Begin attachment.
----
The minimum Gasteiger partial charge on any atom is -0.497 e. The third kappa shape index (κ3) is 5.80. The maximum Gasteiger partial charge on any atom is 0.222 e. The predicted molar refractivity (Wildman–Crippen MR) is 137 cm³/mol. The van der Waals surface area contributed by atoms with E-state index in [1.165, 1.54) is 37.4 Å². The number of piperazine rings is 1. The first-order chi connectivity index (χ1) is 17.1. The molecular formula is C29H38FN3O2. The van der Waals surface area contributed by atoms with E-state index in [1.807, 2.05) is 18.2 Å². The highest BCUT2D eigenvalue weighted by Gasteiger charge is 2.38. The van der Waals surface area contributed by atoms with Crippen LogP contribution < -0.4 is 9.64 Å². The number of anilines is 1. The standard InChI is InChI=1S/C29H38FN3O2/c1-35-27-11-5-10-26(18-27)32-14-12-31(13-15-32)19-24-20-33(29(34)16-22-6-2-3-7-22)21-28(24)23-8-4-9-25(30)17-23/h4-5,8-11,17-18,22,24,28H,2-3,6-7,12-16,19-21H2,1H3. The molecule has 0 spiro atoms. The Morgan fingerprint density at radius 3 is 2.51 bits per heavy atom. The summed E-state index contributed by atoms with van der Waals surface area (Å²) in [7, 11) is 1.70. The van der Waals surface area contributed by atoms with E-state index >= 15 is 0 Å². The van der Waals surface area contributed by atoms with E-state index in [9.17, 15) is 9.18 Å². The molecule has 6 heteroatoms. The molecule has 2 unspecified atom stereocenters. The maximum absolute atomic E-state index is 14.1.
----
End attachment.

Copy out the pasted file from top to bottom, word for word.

The minimum Gasteiger partial charge on any atom is -0.497 e. The third kappa shape index (κ3) is 5.80. The maximum Gasteiger partial charge on any atom is 0.222 e. The predicted molar refractivity (Wildman–Crippen MR) is 137 cm³/mol. The van der Waals surface area contributed by atoms with E-state index in [1.165, 1.54) is 37.4 Å². The number of piperazine rings is 1. The first-order chi connectivity index (χ1) is 17.1. The molecular formula is C29H38FN3O2. The van der Waals surface area contributed by atoms with E-state index in [1.807, 2.05) is 18.2 Å². The highest BCUT2D eigenvalue weighted by Gasteiger charge is 2.38. The van der Waals surface area contributed by atoms with Crippen LogP contribution < -0.4 is 9.64 Å². The number of anilines is 1. The standard InChI is InChI=1S/C29H38FN3O2/c1-35-27-11-5-10-26(18-27)32-14-12-31(13-15-32)19-24-20-33(29(34)16-22-6-2-3-7-22)21-28(24)23-8-4-9-25(30)17-23/h4-5,8-11,17-18,22,24,28H,2-3,6-7,12-16,19-21H2,1H3. The molecule has 0 spiro atoms. The Morgan fingerprint density at radius 3 is 2.51 bits per heavy atom. The summed E-state index contributed by atoms with van der Waals surface area (Å²) in [7, 11) is 1.70. The van der Waals surface area contributed by atoms with E-state index >= 15 is 0 Å². The van der Waals surface area contributed by atoms with E-state index in [9.17, 15) is 9.18 Å². The molecule has 6 heteroatoms. The molecule has 2 unspecified atom stereocenters. The maximum absolute atomic E-state index is 14.1.